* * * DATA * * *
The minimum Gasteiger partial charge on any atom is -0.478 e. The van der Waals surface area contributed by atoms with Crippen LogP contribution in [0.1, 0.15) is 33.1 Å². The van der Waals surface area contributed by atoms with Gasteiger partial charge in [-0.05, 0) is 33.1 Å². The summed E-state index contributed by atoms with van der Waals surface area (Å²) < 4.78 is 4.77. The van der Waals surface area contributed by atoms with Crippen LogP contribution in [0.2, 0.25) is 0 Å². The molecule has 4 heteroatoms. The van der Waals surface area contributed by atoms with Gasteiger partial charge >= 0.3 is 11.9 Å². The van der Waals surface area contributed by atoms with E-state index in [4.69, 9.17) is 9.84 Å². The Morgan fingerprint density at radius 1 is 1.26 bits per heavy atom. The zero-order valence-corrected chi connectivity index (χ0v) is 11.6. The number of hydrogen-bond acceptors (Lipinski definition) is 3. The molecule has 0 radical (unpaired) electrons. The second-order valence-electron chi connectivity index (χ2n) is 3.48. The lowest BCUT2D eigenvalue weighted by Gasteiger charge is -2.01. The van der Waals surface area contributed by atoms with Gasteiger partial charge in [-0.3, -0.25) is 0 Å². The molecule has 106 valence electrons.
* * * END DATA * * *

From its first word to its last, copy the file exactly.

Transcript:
The minimum Gasteiger partial charge on any atom is -0.478 e. The van der Waals surface area contributed by atoms with Crippen LogP contribution in [0.1, 0.15) is 33.1 Å². The van der Waals surface area contributed by atoms with Gasteiger partial charge in [-0.05, 0) is 33.1 Å². The summed E-state index contributed by atoms with van der Waals surface area (Å²) < 4.78 is 4.77. The van der Waals surface area contributed by atoms with Crippen LogP contribution in [0.2, 0.25) is 0 Å². The molecule has 4 heteroatoms. The van der Waals surface area contributed by atoms with Gasteiger partial charge >= 0.3 is 11.9 Å². The van der Waals surface area contributed by atoms with E-state index in [4.69, 9.17) is 9.84 Å². The Morgan fingerprint density at radius 1 is 1.26 bits per heavy atom. The zero-order valence-corrected chi connectivity index (χ0v) is 11.6. The number of hydrogen-bond acceptors (Lipinski definition) is 3. The molecule has 0 radical (unpaired) electrons. The second-order valence-electron chi connectivity index (χ2n) is 3.48. The lowest BCUT2D eigenvalue weighted by Gasteiger charge is -2.01. The van der Waals surface area contributed by atoms with Gasteiger partial charge in [-0.3, -0.25) is 0 Å². The molecule has 106 valence electrons.